ISLAMABAD: Pakistan on Friday said to have secured about $13 billion in additional financial support from two traditional friends — about $9bn from China and over $4bn from Saudi Arabia — on top of assurances for about $20bn investments.
Finance Minister Ishaq Dar told journalists that during Prime Minister Shehbaz Sharif’s recent visit to Beijing, the Chinese leadership promised to roll over $4bn in sovereign loans, refinance $3.3bn commercial bank loans and increase currency swap by about $1.45bn — from 30bn yuan to 40bn yuan. The total worked out at $8.75bn.
“They promised the security of financial support,” Mr Dar said and quoted Chinese President Xi Jinping as telling Mr Sharif to “don’t worry, we will not let you down”.
Mr Dar said the Pakistani delegation had four major engagements, including meeting with the Chinese president and the prime minister, and the chairman of the National People’s Congress, the country’s legislature.
These would be rolled over whenever they reach maturity, the minister said, adding that about $200 million worth of commercial loans had already flowed in a few days back.
Responding to a question, Mr Dar said the Chinese side had also agreed to fast-track the processing for a $9.8bn high-speed rail project (Main Line-1) from Karachi to Peshawar and both sides would immediately trigger their respective teams.
Another official said the two sides were hoping to arrange bidding for the project by December and negotiations for financing terms and conditions could follow once a bidder is selected.
Mr Dar said the Karachi Circular Railway (KCR) and Hyderabad-Karachi motorway projects were also taken up and the KCR would soon be in the implementation phase. The minister said he had also suggested a part of outstanding dues of Chinese power producers to be converted into overall debt stock and had already cleared about Rs160bn in recent months.
Responding to a question, he said Saudi Arabia had also “given a positive response” to Pakistan’s request for increasing its financing by another $3bn to $6bn and doubling its deferred oil facility of $1.2bn.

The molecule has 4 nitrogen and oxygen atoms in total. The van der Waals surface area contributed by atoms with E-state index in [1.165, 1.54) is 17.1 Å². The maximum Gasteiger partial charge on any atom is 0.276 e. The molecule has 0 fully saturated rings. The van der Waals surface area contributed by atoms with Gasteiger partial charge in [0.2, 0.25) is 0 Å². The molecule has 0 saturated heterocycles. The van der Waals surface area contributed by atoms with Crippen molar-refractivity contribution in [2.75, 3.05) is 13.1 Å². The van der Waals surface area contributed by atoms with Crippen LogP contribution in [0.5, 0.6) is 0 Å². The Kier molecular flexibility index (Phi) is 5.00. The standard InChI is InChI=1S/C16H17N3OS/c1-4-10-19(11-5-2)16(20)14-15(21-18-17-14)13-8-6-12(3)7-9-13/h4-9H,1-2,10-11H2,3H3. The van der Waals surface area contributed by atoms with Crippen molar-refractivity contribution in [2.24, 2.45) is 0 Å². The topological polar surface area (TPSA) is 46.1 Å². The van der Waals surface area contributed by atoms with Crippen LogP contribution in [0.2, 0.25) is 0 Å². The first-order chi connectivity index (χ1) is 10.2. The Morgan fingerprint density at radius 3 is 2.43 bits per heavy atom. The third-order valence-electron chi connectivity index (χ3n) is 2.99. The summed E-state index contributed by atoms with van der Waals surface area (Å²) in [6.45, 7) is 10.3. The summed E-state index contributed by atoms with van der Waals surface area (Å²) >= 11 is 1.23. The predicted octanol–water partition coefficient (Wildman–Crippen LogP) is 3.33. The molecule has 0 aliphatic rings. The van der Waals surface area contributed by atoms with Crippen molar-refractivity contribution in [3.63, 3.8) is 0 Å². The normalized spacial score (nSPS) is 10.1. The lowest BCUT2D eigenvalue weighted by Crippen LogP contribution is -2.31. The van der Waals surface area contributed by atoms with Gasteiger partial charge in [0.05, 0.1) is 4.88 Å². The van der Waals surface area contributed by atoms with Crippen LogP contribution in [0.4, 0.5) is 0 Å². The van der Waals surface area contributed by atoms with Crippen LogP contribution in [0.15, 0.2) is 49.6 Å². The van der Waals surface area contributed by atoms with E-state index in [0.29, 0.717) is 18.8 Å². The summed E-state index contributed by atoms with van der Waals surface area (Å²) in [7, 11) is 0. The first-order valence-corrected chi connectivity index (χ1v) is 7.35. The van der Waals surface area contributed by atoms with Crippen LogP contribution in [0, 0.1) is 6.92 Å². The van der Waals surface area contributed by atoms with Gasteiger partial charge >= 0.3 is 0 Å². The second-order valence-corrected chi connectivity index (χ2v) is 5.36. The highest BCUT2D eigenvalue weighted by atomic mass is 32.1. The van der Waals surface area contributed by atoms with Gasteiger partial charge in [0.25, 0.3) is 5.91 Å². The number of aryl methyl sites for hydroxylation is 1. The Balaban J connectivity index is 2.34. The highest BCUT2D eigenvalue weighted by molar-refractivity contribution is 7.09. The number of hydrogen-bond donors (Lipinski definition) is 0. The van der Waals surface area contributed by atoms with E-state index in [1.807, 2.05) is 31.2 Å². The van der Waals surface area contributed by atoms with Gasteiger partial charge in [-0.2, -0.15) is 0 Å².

The two heads worked out at $4.2bn and the finance minister said there was no delay except a month or so of processing time.
Mr Dar said Saudi Arabia had also agreed to revive the $10-12bn petrochemical refining project at Gwadar, for which he had been assigned by the prime minister to coordinate with respective ministries for finalisation.
On top of that, the minister said Pakistan was engaging Saudi Arabia in privatisation transactions like in LNG power projects and shares in other entities to ensure non-debt creating foreign inflows.
Moreover, the minister said another $1.4bn worth of inflows were almost mature, including $500m from the Asian Infrastructure Investment Bank (AIIB) and two World Bank loans of $900m under the national harmonisation of general sales tax.
He said he had a positive meeting with the Sindh chief minister to harmonise GST and the financing envelope could be settled amicably. He noted that harmonising GST was important for World Bank inflows to arrive in the country.
On the exchange rate, the minister insisted that the rupee’s real effective exchange rate (REER) was around Rs194 per dollar, even lower than Rs200. He expected the stakeholders to also keep in mind the national interest instead of “just outrageous profitmaking”.
Pakistan had been engaging with China and Saudi Arabia for financial support, including rolling over maturing loans as part of arrangements for about $35bn putouts against debt and liabilities during the current fiscal year. The minister parried a question relating to the extension in debt repayments of Chinese independent power producers (IPPs).
As part of the 7th and 8th quarterly reviews of the International Monetary Fund, Pakistan and the IMF had estimated total external financing needs at about $33-34bn, but this did not include the requirements of flood damages.
The minister said the leadership of Beijing-based Asian Infrastructure Investment Bank (AIIB) had welcomed Pakistan’s announcement of not seeking Paris Club debt rescheduling, ensuring international bond payments on maturity and completing the ongoing IMF programme.
Last month, Mr Dar made it clear that Pakistan would rather seek to reschedule bilateral debt that now stands at around $27bn to secure greater breathing space in foreign loan repayments amid tight external account conditions.
“Rescheduling bilateral debt is fine,” he said at the time while ruling out the rescheduling of international debt from wealthy western nations under the Paris Club, multilateral and international sovereign bonds.
Talking to journalists on Monday, the minister said there was no point in Paris club rescheduling because the overall debt to these creditors was no more than 11pc of total foreign debt and debt relief over the year would be less than $1.2bn.
Paris Club creditor countries generally comprise Australia, Austria, Belgium, Canada, Denmark, Finland, France, Germany, Ireland, Italy, Japan, the Netherlands, Norway, Russia, Spain, Sweden, Switzerland, the UK, and the United States, and together they owe about $10.7bn to Pakistan.
“When we are going to arrange $32-34bn for external payments, another $1.2bn is no big issue,” he said. These repayments involved about $22bn foreign debt servicing and about $10-12bn current account deficit.